On everything from housing, to tax increases, to student loans, to redrafting PFI1 contracts, to nationalising utilities, it is Labour’s socialist vision which is chiming with the electorate, as evidenced by an alarming report on the anti-capitalist state of British public opinion by the think tank Legatum published last week (and analysed by UnHerd’s Editor, Tim Montgomerie, here). For instance, some 76% support renationalising the railways and 83% renationalising water companies. ...  Continue reading

Terror for Muslims in Myanmar, and Trump’s love-in with evangelicals. Neither story came out of nowhere.

Rohingya horror in Myanmar

The news about the current crisis of violence and displacement seemed to come out of nowhere, when it burst onto our TV screens in August. But if you follow international – and particularly humanitarian – news, you had been hearing about it for weeks before, when the Myamnar regime threatened to refuse entry to UN investigators probing Rohingya abuses.  Last year, we saw similar violence and as many as 8,000 Rohingya were believed to be stranded at sea during 2015.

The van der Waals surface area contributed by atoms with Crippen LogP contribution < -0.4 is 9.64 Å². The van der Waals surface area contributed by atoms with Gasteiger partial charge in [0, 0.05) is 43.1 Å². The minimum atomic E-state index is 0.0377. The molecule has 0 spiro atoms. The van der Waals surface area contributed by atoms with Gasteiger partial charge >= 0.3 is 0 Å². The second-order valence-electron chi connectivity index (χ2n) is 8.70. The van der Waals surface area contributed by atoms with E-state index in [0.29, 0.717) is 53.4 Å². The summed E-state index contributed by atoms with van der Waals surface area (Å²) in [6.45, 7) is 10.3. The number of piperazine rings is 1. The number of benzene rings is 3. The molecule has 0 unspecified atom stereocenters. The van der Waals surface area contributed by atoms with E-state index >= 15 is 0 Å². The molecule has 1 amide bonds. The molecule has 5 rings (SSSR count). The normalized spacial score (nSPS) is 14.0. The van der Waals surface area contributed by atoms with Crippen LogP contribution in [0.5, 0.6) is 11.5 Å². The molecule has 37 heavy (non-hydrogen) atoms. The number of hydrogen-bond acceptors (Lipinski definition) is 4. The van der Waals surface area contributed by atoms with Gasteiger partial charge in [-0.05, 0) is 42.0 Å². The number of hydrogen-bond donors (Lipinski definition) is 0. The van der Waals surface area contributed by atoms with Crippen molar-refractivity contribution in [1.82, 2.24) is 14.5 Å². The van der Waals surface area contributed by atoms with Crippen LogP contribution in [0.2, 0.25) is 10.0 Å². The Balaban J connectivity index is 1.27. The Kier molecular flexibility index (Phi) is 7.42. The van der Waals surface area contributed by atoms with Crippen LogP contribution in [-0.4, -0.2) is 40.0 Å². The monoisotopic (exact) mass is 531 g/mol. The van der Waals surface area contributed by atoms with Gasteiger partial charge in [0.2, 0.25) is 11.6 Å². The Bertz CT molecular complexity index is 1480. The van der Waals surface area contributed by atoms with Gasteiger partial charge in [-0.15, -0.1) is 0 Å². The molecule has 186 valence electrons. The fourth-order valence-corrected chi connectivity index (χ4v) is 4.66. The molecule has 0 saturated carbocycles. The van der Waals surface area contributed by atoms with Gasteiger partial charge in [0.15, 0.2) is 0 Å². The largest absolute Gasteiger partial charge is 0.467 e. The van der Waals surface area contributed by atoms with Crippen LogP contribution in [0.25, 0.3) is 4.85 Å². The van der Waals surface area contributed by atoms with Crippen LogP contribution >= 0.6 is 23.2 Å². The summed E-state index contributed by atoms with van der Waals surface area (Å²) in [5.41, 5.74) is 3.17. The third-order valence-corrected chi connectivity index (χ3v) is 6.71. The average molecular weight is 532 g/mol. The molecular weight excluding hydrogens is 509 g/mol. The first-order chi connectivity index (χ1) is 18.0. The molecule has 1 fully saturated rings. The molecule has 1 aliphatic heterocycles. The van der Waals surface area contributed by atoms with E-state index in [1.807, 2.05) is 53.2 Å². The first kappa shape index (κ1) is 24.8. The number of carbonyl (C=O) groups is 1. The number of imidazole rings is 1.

The religious and ethnic tensions go back a long way, and Burma (or Myanmar, as it’s often called by humanitarian organisations) has long been a difficult place for Muslims to live. The Rohingya people are famously homeless, being acknowledged neither by Burma or Bangladesh, and the Buddhist nation refuses to acknowledge their ethnicity in official tallies.  Former UN Secretary-General Kofi Annan had headed the Rakhine Advisory Commission, which published a 63-page report noting that the Rohingya make up the world’s largest single stateless community...  Continue reading

Margaret Thatcher needed no spin doctor